Mike Seccombe tells us how questions are being raised about the government’s National Covid-19 Coordination Commission – its appointees, purpose and ties to the fossil fuel industry – but the group’s chairman is offering no answers.
Psychology professor John Malouff looks at what we have learned from this virus.
It will be political suicide to start lecturing to Australians about “personal responsibility” as they try to recover from the economic disaster of the pandemic writes academic Lindy Edwards. She says corporate backers that have become too disconnected from the wider community have become a huge political liability for the Coalition.
The AMA’s Antonio Di Nio writes that people in the ACT are unbelievably fortunate to have choices as to how they exit the lockdown.
The federal government wants to expand the surveillance, questioning and data access powers of the domestic spy agency, ASIO, putting two key pieces of legislation to a pared-down parliament during the Covid-19 crisis. Watchdog organisations are raising concerns about both bills, saying they are too broad and could contravene a range of rights writes Karen Middleton.
Peter FitzSimons says that some of the adulation directed to Alan Jones has gone over the top.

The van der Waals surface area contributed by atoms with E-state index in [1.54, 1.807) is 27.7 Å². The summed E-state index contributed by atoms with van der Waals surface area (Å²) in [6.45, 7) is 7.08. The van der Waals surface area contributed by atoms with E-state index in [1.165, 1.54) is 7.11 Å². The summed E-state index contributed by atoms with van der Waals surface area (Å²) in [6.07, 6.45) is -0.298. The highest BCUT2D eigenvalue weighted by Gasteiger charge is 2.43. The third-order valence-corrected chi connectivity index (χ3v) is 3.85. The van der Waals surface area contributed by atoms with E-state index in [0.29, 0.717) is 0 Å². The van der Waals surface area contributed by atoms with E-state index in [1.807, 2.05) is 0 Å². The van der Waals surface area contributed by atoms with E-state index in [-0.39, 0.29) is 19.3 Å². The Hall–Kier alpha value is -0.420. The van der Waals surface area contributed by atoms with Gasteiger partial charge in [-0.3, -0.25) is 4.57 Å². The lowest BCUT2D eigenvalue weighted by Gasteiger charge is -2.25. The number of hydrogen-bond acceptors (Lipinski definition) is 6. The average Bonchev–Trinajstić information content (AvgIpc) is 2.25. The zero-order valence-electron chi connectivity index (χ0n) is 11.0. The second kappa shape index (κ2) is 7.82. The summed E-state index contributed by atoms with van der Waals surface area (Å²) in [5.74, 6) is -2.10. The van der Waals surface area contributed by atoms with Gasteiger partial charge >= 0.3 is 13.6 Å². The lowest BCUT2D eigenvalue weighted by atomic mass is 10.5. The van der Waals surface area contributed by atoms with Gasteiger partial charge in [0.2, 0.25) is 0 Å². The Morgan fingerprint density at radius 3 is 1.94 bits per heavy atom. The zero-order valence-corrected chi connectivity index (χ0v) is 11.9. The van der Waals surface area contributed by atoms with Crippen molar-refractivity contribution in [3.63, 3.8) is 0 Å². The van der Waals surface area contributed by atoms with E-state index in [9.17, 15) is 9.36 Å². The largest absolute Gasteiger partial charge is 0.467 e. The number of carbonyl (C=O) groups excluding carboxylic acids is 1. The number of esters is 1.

Killian Plastow reports that Australia’s Industry Super Funds have earmarked close to $30 billion for infrastructure projects as part of a plan to drive the nation’s economic recovery and grow members’ savings.
Anthony Galloway tells us that thousands of Australian defence manufacturing jobs have been thrown into doubt by Trump’s threat to end offshore manufacturing of parts of the Joint Strike Fighter. He says that our government are not too concerned. We shall see, I suppose.
“It’s all the fault of the public servants!”, bleats Bridget McKenzie.
The editorial in The Saturday Paper says, “Jones is the end of something. Media will not again invest so much power in one person. Nor will politicians. Audiences are too fragmented. Networks are too weak. The influence he had was illusory, held over from a time when his ratings meant more and the residents of what he called Struggle Street could help win elections.”
The Conversation explains the positives and negatives of mass testing for coronavirus.
Far-reaching powers impinging on human rights that are enacted by governments in the name of responding to coronavirus will be difficult to wind back, world-leading lawyer, Amal Clooney, has warned.
Hospitals will be under pressure to clear a backlog of elective surgery that is likely to take as long as 18 months to clear, as the nation’s Chief Health Officer gave the green light for surgeons to resume all non-urgent operations.
After weeks of relative optimism in financial markets about a re-opening of frozen economies, a gloom has descended once again writes Mike Dolan.
More than $11bn has been sapped from the country’s superannuation funds, as deteriorating economic conditions sparked by the coronavirus pandemic pushes more than a million Australians into financial hardship.
Elizabeth Farrelly rejoices the legacy of Jack Mundey.
Mirvac, an $8 billion property juggernaut, is claiming the JobKeeker subsidy. Michael West reports on large corporations rorting taxpayers by pocketing their employees’ PAYG tax while avoiding their obligation to pay entitlements to workers they have sacked.